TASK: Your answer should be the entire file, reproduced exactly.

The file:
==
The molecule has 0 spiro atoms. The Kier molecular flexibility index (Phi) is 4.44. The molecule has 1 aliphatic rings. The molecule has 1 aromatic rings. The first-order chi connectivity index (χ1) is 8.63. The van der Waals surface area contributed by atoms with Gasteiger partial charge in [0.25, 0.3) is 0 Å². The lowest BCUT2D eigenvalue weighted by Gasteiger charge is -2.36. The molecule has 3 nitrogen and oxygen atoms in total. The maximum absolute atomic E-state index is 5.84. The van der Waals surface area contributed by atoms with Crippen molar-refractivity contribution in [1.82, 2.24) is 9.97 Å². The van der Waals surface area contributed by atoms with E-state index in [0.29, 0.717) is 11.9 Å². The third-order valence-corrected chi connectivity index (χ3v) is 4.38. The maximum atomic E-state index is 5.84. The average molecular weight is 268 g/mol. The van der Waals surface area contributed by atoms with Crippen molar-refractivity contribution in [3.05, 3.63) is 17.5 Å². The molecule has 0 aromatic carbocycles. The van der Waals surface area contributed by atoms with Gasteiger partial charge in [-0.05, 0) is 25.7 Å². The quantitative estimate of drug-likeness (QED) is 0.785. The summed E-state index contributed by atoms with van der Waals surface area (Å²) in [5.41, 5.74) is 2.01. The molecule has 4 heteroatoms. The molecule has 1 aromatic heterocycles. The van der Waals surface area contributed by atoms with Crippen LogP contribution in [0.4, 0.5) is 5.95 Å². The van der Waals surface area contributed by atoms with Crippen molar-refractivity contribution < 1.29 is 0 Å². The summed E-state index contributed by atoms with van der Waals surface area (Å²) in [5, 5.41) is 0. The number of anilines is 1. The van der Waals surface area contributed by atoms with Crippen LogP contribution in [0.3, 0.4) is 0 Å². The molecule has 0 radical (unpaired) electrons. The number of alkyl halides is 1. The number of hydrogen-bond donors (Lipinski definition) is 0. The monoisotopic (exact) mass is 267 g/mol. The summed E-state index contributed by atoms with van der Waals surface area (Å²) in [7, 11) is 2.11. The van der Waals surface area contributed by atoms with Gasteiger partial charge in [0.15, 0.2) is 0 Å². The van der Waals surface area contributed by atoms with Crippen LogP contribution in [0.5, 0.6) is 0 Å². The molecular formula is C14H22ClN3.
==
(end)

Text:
The molecule has 0 spiro atoms. The Kier molecular flexibility index (Phi) is 4.44. The molecule has 1 aliphatic rings. The molecule has 1 aromatic rings. The first-order chi connectivity index (χ1) is 8.63. The van der Waals surface area contributed by atoms with Gasteiger partial charge in [0.25, 0.3) is 0 Å². The lowest BCUT2D eigenvalue weighted by Gasteiger charge is -2.36. The molecule has 3 nitrogen and oxygen atoms in total. The maximum absolute atomic E-state index is 5.84. The van der Waals surface area contributed by atoms with Crippen molar-refractivity contribution in [1.82, 2.24) is 9.97 Å². The van der Waals surface area contributed by atoms with E-state index in [0.29, 0.717) is 11.9 Å². The third-order valence-corrected chi connectivity index (χ3v) is 4.38. The maximum atomic E-state index is 5.84. The average molecular weight is 268 g/mol. The van der Waals surface area contributed by atoms with Crippen molar-refractivity contribution in [3.05, 3.63) is 17.5 Å². The molecule has 0 aromatic carbocycles. The van der Waals surface area contributed by atoms with Gasteiger partial charge in [-0.05, 0) is 25.7 Å². The quantitative estimate of drug-likeness (QED) is 0.785. The summed E-state index contributed by atoms with van der Waals surface area (Å²) in [5.41, 5.74) is 2.01. The molecule has 4 heteroatoms. The molecule has 1 aromatic heterocycles. The van der Waals surface area contributed by atoms with Crippen LogP contribution in [0.4, 0.5) is 5.95 Å². The van der Waals surface area contributed by atoms with Crippen molar-refractivity contribution < 1.29 is 0 Å². The summed E-state index contributed by atoms with van der Waals surface area (Å²) in [5, 5.41) is 0. The number of anilines is 1. The van der Waals surface area contributed by atoms with Crippen LogP contribution in [0.3, 0.4) is 0 Å². The molecule has 0 radical (unpaired) electrons. The number of alkyl halides is 1. The number of hydrogen-bond donors (Lipinski definition) is 0. The monoisotopic (exact) mass is 267 g/mol. The summed E-state index contributed by atoms with van der Waals surface area (Å²) in [7, 11) is 2.11. The van der Waals surface area contributed by atoms with Gasteiger partial charge in [0.15, 0.2) is 0 Å². The van der Waals surface area contributed by atoms with Crippen LogP contribution in [0.5, 0.6) is 0 Å². The molecular formula is C14H22ClN3.